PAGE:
However, the prospect of a lazy, carefree Sunday was very different in the East, lacking the possibility of serendipitous run-ins with mates and spontaneous day-drinking pleasure beside the rivers of wild capitals he’d once called home. Considering a resigned slouch back into sleep, he flicked open the computer that lay at eye level beside him on the low table. It had been the last thing he touched before falling asleep a handful of hours before.
The gritty blue light of the screen was an insult to the dull pastel of Sunday dawn behind it, and the man grimaced at the sharp pain in his temple as he raised his head. The chipped wine glass beside the computer, with a small puddle of dried whiskey at the bottom, was the easily recognized culprit, but not the one to blame.
No, his Saturday night had ended much like all the others – with a slow, steady stumble to his empty flat, having nearly worn out his welcome at the local izakaya, where his oldest student, at 65 years of age, often took him for karaoke, a well-cooked meal and an endless stream of weak beer.
He secretly dreaded clicking on his inbox, fearing an absence of correspondence from the only person he truly cared to hear from; oddly enough, the identity of that unnamed lifeline changed day to day and week to week. Seeing the name Michelle at the top of his inbox was unexpected. The only Michelle he knew was an old flame, long ashed and passed, living a better life without him.
The subject line Freelance Opportunity grabbed his eye, causing the puzzled pieces of his Friday night to pop into memory. He had applied for a freelance writing position, following a soul-searching binge of hard decisions and rough realizations. Diving blindly into a website he had fallen across on a long stretch of nocturnal surfing, he had emailed the career contact, explaining his admiration for the site and detailing his past life as an art dealer. He then inquired about being a contributor to the art division of the site.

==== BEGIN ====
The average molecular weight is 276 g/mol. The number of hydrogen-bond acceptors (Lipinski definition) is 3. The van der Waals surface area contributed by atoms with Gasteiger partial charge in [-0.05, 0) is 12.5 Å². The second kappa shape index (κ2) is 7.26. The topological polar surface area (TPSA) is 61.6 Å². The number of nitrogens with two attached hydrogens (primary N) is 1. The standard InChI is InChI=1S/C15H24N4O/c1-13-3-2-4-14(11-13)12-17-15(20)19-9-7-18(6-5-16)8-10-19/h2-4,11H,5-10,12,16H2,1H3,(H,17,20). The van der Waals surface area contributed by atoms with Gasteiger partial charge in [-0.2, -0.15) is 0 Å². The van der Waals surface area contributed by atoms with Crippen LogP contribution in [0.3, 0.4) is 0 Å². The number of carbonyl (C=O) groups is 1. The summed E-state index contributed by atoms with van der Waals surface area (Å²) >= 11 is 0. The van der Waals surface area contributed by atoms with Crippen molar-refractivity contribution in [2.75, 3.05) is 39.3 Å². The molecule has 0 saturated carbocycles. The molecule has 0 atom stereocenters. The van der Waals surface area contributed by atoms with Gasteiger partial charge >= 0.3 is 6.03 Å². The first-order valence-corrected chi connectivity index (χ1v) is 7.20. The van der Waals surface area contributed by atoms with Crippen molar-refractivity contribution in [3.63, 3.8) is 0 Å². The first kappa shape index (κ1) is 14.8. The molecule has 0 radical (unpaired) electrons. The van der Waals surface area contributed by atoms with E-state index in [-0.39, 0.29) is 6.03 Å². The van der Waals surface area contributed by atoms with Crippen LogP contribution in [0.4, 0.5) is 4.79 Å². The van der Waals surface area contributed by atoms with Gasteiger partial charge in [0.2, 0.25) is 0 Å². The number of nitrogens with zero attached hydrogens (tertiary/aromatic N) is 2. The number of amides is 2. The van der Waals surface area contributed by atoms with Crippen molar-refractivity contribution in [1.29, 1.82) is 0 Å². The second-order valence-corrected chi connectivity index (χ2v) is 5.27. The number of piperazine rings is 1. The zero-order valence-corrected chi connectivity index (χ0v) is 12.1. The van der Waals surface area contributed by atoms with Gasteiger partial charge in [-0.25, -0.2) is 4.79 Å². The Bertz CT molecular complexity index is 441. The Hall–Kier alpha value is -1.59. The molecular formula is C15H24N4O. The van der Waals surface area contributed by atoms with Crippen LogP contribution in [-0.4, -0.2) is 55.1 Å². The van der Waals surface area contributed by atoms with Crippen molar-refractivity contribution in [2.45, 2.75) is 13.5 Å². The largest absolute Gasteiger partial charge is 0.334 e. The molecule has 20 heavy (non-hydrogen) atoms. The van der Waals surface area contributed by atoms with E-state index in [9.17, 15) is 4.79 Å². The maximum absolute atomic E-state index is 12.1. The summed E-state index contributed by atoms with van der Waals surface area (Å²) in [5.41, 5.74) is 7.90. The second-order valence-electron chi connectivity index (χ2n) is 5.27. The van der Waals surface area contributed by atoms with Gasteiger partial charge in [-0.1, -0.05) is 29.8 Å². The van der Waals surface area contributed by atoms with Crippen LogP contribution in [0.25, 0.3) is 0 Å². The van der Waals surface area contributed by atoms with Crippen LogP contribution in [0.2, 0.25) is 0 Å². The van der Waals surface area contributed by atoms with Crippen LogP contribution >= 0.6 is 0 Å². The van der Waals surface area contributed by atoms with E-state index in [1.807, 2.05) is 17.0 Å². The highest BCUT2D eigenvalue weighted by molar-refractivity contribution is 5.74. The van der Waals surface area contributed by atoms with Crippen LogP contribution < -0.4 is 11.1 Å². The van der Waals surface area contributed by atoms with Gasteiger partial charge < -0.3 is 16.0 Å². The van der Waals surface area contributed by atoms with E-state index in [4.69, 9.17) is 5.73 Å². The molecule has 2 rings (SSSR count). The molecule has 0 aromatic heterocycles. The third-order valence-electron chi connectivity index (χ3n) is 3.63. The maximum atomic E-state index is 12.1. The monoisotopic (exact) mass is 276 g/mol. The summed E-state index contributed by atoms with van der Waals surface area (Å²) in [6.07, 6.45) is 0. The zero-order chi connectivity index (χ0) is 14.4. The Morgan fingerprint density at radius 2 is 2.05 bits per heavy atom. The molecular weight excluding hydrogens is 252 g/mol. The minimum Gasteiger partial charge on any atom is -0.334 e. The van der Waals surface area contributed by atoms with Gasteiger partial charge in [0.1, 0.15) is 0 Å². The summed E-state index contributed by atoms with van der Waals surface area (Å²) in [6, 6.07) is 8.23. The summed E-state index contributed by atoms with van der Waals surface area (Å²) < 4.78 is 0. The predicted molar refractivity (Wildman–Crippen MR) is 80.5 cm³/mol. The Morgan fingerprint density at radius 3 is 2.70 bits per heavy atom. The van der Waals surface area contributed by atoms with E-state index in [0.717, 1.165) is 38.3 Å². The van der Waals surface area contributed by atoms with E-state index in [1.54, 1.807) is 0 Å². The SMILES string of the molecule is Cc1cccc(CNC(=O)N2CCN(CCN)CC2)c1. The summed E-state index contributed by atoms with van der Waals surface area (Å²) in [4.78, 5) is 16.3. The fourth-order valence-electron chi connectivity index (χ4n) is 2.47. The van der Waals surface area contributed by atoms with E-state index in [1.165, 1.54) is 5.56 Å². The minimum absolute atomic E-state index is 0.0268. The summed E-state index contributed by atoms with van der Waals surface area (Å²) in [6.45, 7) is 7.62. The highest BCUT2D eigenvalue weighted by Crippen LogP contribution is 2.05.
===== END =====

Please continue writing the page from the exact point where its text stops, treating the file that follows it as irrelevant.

By the time he’d drunk himself dark that Friday night, the hastily scribbled and sent message had nearly vanished from memory, pushed beneath an aggressive, tipsy book review, another few scotches, and thirty minutes of an ill-conceived buddy-cop comedy on Netflix.
Opening the highlighted message, he quickly sat up, suddenly awake and edging towards sober.
Thanks for reaching out. I’m happy to hear that you like the site! We appreciate the kind words. It sounds like you have a pretty unique experience in the art world, and we’re always interested in guest contributors that may bring a new angle to the site.
To start with, can you send me a sample of your recent writing, an updated resume, and a list of a few ideas for articles on the subject of art? Nothing too extensive, just some simple pitches. If that works out, we can talk more about what writing for us looks like.
If you have any questions, don’t hesitate to ask.
His eyes tore back to the top and he read it through again, slower, reveling, the same way he’d chewed the last bite of yakisoba the night before, and savored each sake shot, and held out the notes during his final song on the karaoke stage.
Talk more about what writing for us looks like.
It was a simple sentence, possessed of nothing particularly dramatic, but that “us” stuck on the rear of his retina like a dart, as though he were already a part of it all, a nascent member of a club, peripheral though it may be, of people who exchanged words for money.
He felt the burst of hot blood in his veins, the instant invasion of serotonin, expectation, inspiration. It was the high he used to ride on final auction mornings when he’d already made his weekly nut, the giddy rush he’d shivered away the first few times teaching a classroom of spongy Japanese minds. Yet in that instant, eyes on a computer screen, gazing at an email filled with nothing but vague opportunities, his brain stirred up the memory of that perennial drug, the litmus test ecstasy of whether he was bored in his own fucking life.
His fingers itched for a cigarette and the keys, and they found both moments later.
Sunday. No plans. Nothing he had to do.
But finally, something he wanted to do.